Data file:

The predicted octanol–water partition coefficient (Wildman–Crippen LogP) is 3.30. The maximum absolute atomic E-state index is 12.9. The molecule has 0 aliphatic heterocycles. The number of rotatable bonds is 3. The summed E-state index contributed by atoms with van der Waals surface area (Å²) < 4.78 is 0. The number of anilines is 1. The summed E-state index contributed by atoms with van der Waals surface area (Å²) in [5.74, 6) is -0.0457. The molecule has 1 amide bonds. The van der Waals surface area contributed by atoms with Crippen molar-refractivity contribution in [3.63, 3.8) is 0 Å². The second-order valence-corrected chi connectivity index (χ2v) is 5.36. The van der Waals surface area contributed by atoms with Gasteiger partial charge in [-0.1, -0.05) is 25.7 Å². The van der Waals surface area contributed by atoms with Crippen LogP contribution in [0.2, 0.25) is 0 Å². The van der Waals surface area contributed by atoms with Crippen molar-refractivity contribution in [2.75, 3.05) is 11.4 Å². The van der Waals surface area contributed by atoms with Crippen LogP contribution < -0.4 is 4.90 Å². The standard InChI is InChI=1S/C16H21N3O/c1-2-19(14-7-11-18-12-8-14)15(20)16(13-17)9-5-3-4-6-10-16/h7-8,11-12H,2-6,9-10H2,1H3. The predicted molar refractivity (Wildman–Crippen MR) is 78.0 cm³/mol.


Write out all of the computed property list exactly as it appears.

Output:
The predicted octanol–water partition coefficient (Wildman–Crippen LogP) is 3.30. The maximum absolute atomic E-state index is 12.9. The molecule has 0 aliphatic heterocycles. The number of rotatable bonds is 3. The summed E-state index contributed by atoms with van der Waals surface area (Å²) < 4.78 is 0. The number of anilines is 1. The summed E-state index contributed by atoms with van der Waals surface area (Å²) in [5.74, 6) is -0.0457. The molecule has 1 amide bonds. The van der Waals surface area contributed by atoms with Crippen molar-refractivity contribution in [3.63, 3.8) is 0 Å². The second-order valence-corrected chi connectivity index (χ2v) is 5.36. The van der Waals surface area contributed by atoms with Gasteiger partial charge in [-0.1, -0.05) is 25.7 Å². The van der Waals surface area contributed by atoms with Crippen LogP contribution in [0.2, 0.25) is 0 Å². The van der Waals surface area contributed by atoms with Crippen molar-refractivity contribution in [2.75, 3.05) is 11.4 Å². The van der Waals surface area contributed by atoms with Crippen LogP contribution < -0.4 is 4.90 Å². The standard InChI is InChI=1S/C16H21N3O/c1-2-19(14-7-11-18-12-8-14)15(20)16(13-17)9-5-3-4-6-10-16/h7-8,11-12H,2-6,9-10H2,1H3. The predicted molar refractivity (Wildman–Crippen MR) is 78.0 cm³/mol.